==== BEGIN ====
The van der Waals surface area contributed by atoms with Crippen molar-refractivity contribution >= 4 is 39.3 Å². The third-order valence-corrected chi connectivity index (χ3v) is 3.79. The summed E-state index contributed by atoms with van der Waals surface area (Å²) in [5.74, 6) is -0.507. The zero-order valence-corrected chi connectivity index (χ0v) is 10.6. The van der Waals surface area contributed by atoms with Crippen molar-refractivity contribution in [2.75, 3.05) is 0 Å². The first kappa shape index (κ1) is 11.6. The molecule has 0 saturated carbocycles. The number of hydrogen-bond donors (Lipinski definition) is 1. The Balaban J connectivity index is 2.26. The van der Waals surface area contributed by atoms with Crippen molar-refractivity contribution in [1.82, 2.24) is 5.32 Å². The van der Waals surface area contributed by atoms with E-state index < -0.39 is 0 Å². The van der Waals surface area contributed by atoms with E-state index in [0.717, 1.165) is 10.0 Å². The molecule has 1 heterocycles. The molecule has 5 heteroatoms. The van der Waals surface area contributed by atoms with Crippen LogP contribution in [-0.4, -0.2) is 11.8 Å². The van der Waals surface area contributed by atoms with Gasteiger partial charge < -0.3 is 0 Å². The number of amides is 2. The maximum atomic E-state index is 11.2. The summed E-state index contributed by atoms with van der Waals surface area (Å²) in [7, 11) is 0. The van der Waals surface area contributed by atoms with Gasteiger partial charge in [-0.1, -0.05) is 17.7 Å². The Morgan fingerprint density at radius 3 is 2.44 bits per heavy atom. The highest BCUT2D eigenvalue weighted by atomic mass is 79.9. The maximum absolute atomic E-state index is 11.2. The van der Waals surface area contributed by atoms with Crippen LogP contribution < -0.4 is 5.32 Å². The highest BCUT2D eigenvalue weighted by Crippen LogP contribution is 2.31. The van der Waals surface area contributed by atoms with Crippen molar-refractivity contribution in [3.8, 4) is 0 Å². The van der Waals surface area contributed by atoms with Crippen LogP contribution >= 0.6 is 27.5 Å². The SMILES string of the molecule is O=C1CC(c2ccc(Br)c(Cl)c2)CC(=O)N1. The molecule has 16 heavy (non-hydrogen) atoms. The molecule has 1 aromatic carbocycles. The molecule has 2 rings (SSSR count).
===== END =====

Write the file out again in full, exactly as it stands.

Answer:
The van der Waals surface area contributed by atoms with Crippen molar-refractivity contribution >= 4 is 39.3 Å². The third-order valence-corrected chi connectivity index (χ3v) is 3.79. The summed E-state index contributed by atoms with van der Waals surface area (Å²) in [5.74, 6) is -0.507. The zero-order valence-corrected chi connectivity index (χ0v) is 10.6. The van der Waals surface area contributed by atoms with Crippen molar-refractivity contribution in [2.75, 3.05) is 0 Å². The first kappa shape index (κ1) is 11.6. The molecule has 0 saturated carbocycles. The number of hydrogen-bond donors (Lipinski definition) is 1. The Balaban J connectivity index is 2.26. The van der Waals surface area contributed by atoms with Crippen molar-refractivity contribution in [1.82, 2.24) is 5.32 Å². The van der Waals surface area contributed by atoms with E-state index < -0.39 is 0 Å². The van der Waals surface area contributed by atoms with E-state index in [0.717, 1.165) is 10.0 Å². The molecule has 1 heterocycles. The molecule has 5 heteroatoms. The van der Waals surface area contributed by atoms with Crippen LogP contribution in [-0.4, -0.2) is 11.8 Å². The van der Waals surface area contributed by atoms with Gasteiger partial charge < -0.3 is 0 Å². The number of amides is 2. The maximum atomic E-state index is 11.2. The summed E-state index contributed by atoms with van der Waals surface area (Å²) in [7, 11) is 0. The van der Waals surface area contributed by atoms with Gasteiger partial charge in [-0.1, -0.05) is 17.7 Å². The Morgan fingerprint density at radius 3 is 2.44 bits per heavy atom. The highest BCUT2D eigenvalue weighted by atomic mass is 79.9. The maximum absolute atomic E-state index is 11.2. The van der Waals surface area contributed by atoms with Crippen LogP contribution < -0.4 is 5.32 Å². The highest BCUT2D eigenvalue weighted by Crippen LogP contribution is 2.31. The van der Waals surface area contributed by atoms with Crippen molar-refractivity contribution in [3.8, 4) is 0 Å². The van der Waals surface area contributed by atoms with Crippen LogP contribution >= 0.6 is 27.5 Å². The SMILES string of the molecule is O=C1CC(c2ccc(Br)c(Cl)c2)CC(=O)N1. The molecule has 16 heavy (non-hydrogen) atoms. The molecule has 1 aromatic carbocycles. The molecule has 2 rings (SSSR count).